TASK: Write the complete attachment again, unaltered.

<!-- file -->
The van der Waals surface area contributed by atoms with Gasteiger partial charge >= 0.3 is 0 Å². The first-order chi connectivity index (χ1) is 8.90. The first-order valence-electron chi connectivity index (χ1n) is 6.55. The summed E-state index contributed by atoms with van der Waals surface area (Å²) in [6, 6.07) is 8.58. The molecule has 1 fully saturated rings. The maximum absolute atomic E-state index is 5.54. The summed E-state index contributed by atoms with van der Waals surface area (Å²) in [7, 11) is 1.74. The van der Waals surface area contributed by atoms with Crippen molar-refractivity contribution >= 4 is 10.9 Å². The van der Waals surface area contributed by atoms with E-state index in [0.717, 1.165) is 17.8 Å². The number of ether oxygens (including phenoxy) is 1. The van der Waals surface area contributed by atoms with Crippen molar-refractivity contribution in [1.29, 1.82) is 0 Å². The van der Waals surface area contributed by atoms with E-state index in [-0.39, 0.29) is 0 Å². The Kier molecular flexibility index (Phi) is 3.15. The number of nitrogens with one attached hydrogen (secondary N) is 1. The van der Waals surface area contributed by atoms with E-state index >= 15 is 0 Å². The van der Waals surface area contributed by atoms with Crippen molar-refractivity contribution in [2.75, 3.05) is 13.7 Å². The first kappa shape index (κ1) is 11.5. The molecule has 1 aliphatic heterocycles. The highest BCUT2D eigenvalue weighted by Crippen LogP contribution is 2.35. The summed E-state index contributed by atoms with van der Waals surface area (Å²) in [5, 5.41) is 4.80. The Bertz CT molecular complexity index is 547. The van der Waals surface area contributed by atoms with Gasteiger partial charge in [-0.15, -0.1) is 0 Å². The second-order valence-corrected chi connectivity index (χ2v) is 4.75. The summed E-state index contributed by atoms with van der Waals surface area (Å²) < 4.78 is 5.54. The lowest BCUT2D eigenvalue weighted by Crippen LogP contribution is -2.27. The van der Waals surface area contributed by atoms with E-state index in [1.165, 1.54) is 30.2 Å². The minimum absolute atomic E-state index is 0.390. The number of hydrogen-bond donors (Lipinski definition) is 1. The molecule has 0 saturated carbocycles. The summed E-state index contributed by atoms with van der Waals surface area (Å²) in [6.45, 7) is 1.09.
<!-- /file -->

The van der Waals surface area contributed by atoms with Gasteiger partial charge >= 0.3 is 0 Å². The first-order chi connectivity index (χ1) is 8.90. The first-order valence-electron chi connectivity index (χ1n) is 6.55. The summed E-state index contributed by atoms with van der Waals surface area (Å²) in [6, 6.07) is 8.58. The molecule has 1 fully saturated rings. The maximum absolute atomic E-state index is 5.54. The summed E-state index contributed by atoms with van der Waals surface area (Å²) in [7, 11) is 1.74. The van der Waals surface area contributed by atoms with Crippen molar-refractivity contribution >= 4 is 10.9 Å². The van der Waals surface area contributed by atoms with E-state index in [0.717, 1.165) is 17.8 Å². The number of ether oxygens (including phenoxy) is 1. The van der Waals surface area contributed by atoms with Crippen molar-refractivity contribution in [1.29, 1.82) is 0 Å². The van der Waals surface area contributed by atoms with E-state index in [-0.39, 0.29) is 0 Å². The Kier molecular flexibility index (Phi) is 3.15. The number of nitrogens with one attached hydrogen (secondary N) is 1. The van der Waals surface area contributed by atoms with E-state index >= 15 is 0 Å². The van der Waals surface area contributed by atoms with Crippen molar-refractivity contribution in [2.75, 3.05) is 13.7 Å². The first kappa shape index (κ1) is 11.5. The molecule has 1 aliphatic heterocycles. The highest BCUT2D eigenvalue weighted by Crippen LogP contribution is 2.35. The summed E-state index contributed by atoms with van der Waals surface area (Å²) in [5, 5.41) is 4.80. The Bertz CT molecular complexity index is 547. The van der Waals surface area contributed by atoms with Gasteiger partial charge in [-0.15, -0.1) is 0 Å². The second-order valence-corrected chi connectivity index (χ2v) is 4.75. The summed E-state index contributed by atoms with van der Waals surface area (Å²) < 4.78 is 5.54. The lowest BCUT2D eigenvalue weighted by Crippen LogP contribution is -2.27. The van der Waals surface area contributed by atoms with E-state index in [1.165, 1.54) is 30.2 Å². The minimum absolute atomic E-state index is 0.390. The number of hydrogen-bond donors (Lipinski definition) is 1. The molecule has 0 saturated carbocycles. The summed E-state index contributed by atoms with van der Waals surface area (Å²) in [6.45, 7) is 1.09.